How to Produce Compelling Photography – Shoot Video Too

Twice a month, we have the pleasure of listening to amateur and professional photographers talk about their work at our local camera club.  It’s typically entertaining, sometimes thought provoking, but truthfully, only rarely compelling.

What do I mean by compelling?  For me, that means photography with a clear message, obvious story and emotional reaction.  Compelling may show human beings, other lifeforms, places on earth (or not on earth), human activities, the impact of human activities and on and on.  But in all cases, there’s has to be something about the work, the way it is presented that is different from what I’ve seen before.

While the familiar can also be compelling – for me, any shots of mountain ranges or oceans, for example – the unfamiliar is another way to get my attention.

Dave SanfordIn a recent visit, a pro photographer by the name of Dave Sandford definitely got my attention.  Along with stunning photographs, Dave told story after story after story and backed it up with undeniable proof.  That proof was video.

The very next meeting, the same thing again.  Presenters Ron Goodlin and Ron Kline spoke with eloquence and urgency about the degeneration of Antarctic ice and showed the impact on its inhabitants.

Ron GoodlinAlong with still photographs, the accompanying video clips detailed the effort to travel to Antarctica, to reach some of the remote destinations and the conditions of both humans and native animals during the trip.

In both cases, the clips were thought-provoking and at times humorous.  They achieved exactly what the makers wanted:  the emotional connection with the subject of the photographs, and understanding/appreciation of the effort to capture them.

5D Mark II Movie MenuThat video is more and more part of a photographer’s toolkit is not new.  When I went back to school in 2014 to study photography, the first year of the program included several video courses.

Video supplements photography in so many ways, including the ways mentioned above.  But video can be a marketing tool, providing behind the scenes information to prospective clients on how their shoot might go.  It can showcase a range of client products in a pleasing way, demonstrating how they add value to a client’s goals.  It can also fill in elements of a photograph’s story that may not be discernible, such as the extraordinary effort to leave untouched an environment being visited for conservation photography by Ron.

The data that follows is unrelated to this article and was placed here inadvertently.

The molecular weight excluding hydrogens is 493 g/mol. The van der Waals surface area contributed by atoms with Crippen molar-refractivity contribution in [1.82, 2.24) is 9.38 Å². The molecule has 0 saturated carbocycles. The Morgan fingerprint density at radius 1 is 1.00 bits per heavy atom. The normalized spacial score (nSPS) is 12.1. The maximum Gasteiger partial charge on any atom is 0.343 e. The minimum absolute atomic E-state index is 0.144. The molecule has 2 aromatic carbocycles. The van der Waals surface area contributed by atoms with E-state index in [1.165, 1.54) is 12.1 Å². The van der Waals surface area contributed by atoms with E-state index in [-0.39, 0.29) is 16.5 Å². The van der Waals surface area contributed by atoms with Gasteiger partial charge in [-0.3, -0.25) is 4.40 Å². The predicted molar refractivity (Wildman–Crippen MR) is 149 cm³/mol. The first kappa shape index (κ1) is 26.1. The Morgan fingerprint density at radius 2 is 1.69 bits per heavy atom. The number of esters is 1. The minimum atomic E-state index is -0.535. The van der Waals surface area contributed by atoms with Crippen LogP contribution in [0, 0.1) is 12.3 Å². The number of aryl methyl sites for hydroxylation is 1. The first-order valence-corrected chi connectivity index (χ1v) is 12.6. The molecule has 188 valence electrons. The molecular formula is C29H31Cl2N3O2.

As much as an image can grab our attention and hold it, video gives us more information and surrounds us with other details.

Cellphone VideoI suspect every decent camera today has some form of video capability.  And at the very least, the camera in your pocket (your cellphone) certainly does.  Many of the clips shown by Dave Sanford were in fact shot on his cellphone, with the resulting quality of image and sound that were great.

Many of the same settings used for still photography also apply to video capture, although there are some differences.  Frame rates, colour consistency, focus while following motion, proper techniques for merging scenes without jumps or stutters all come into play.  But if you know your camera, the effort to add these elements won’t be hard at all.  The hardest part will be planning the shoot, so that you get all the wide angle and detail shots to tell the story completely.  The same scene really does have to be shot from multiple angles in video much more so than with still photography to be effectively presented.

And figuring out how to blend still and video imagery is also key.  Portfolios become multimedia showcases, and have to be stored and accessible on a platform that can accommodate them.  YouTube accounts are pretty much mandatory for photographers today.  Personal websites need to reference those assets in the right place at the right time.  They have to highlight the still photography without overwhelming it.

Whether you use video for behind the scenes expansion of a storyline or to animate a main subject, it’s pretty clear that today’s best photographers include it in their portfolio.  Find a way to include it in yours.  That’s certainly my next big project.